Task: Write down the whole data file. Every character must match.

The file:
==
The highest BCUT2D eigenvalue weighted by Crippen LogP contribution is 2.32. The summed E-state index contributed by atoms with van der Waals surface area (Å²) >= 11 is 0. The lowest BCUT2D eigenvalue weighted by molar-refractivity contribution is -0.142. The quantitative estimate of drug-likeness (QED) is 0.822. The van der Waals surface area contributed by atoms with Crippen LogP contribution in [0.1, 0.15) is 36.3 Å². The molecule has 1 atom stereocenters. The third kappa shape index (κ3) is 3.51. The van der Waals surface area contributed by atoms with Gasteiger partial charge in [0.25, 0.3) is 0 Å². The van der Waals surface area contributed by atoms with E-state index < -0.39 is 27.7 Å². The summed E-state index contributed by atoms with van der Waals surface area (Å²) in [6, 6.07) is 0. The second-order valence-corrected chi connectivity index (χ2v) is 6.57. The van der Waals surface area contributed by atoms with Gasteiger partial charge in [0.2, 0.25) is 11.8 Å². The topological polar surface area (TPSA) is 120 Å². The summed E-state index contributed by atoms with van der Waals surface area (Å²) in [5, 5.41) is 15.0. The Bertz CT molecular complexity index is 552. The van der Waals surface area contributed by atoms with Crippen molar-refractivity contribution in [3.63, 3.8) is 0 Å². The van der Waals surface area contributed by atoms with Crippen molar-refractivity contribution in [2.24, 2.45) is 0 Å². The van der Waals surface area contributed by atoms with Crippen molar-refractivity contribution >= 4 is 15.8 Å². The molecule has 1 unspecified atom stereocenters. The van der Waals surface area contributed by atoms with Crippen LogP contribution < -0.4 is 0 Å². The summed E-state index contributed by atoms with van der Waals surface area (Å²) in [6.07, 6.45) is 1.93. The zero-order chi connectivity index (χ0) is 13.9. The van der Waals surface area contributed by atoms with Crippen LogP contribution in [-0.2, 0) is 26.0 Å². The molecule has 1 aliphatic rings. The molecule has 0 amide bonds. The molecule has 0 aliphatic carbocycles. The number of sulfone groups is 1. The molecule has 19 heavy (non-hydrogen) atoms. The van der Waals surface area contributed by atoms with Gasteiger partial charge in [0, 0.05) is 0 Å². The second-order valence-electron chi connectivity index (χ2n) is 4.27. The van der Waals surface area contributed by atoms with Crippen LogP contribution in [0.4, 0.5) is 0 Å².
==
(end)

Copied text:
The highest BCUT2D eigenvalue weighted by Crippen LogP contribution is 2.32. The summed E-state index contributed by atoms with van der Waals surface area (Å²) >= 11 is 0. The lowest BCUT2D eigenvalue weighted by molar-refractivity contribution is -0.142. The quantitative estimate of drug-likeness (QED) is 0.822. The van der Waals surface area contributed by atoms with Crippen LogP contribution in [0.1, 0.15) is 36.3 Å². The molecule has 1 atom stereocenters. The third kappa shape index (κ3) is 3.51. The van der Waals surface area contributed by atoms with Gasteiger partial charge in [0.25, 0.3) is 0 Å². The van der Waals surface area contributed by atoms with E-state index < -0.39 is 27.7 Å². The summed E-state index contributed by atoms with van der Waals surface area (Å²) in [6, 6.07) is 0. The second-order valence-corrected chi connectivity index (χ2v) is 6.57. The van der Waals surface area contributed by atoms with Gasteiger partial charge in [0.2, 0.25) is 11.8 Å². The topological polar surface area (TPSA) is 120 Å². The summed E-state index contributed by atoms with van der Waals surface area (Å²) in [5, 5.41) is 15.0. The Bertz CT molecular complexity index is 552. The van der Waals surface area contributed by atoms with Crippen molar-refractivity contribution in [3.63, 3.8) is 0 Å². The van der Waals surface area contributed by atoms with Crippen molar-refractivity contribution in [2.24, 2.45) is 0 Å². The van der Waals surface area contributed by atoms with Crippen molar-refractivity contribution >= 4 is 15.8 Å². The molecule has 1 unspecified atom stereocenters. The van der Waals surface area contributed by atoms with Crippen LogP contribution < -0.4 is 0 Å². The summed E-state index contributed by atoms with van der Waals surface area (Å²) in [6.07, 6.45) is 1.93. The zero-order chi connectivity index (χ0) is 13.9. The van der Waals surface area contributed by atoms with Crippen LogP contribution in [-0.2, 0) is 26.0 Å². The molecule has 1 aliphatic rings. The molecule has 0 amide bonds. The molecule has 0 aliphatic carbocycles. The number of sulfone groups is 1. The molecule has 19 heavy (non-hydrogen) atoms. The van der Waals surface area contributed by atoms with Gasteiger partial charge in [0, 0.05) is 0 Å². The second-order valence-electron chi connectivity index (χ2n) is 4.27. The van der Waals surface area contributed by atoms with Crippen LogP contribution in [0.4, 0.5) is 0 Å².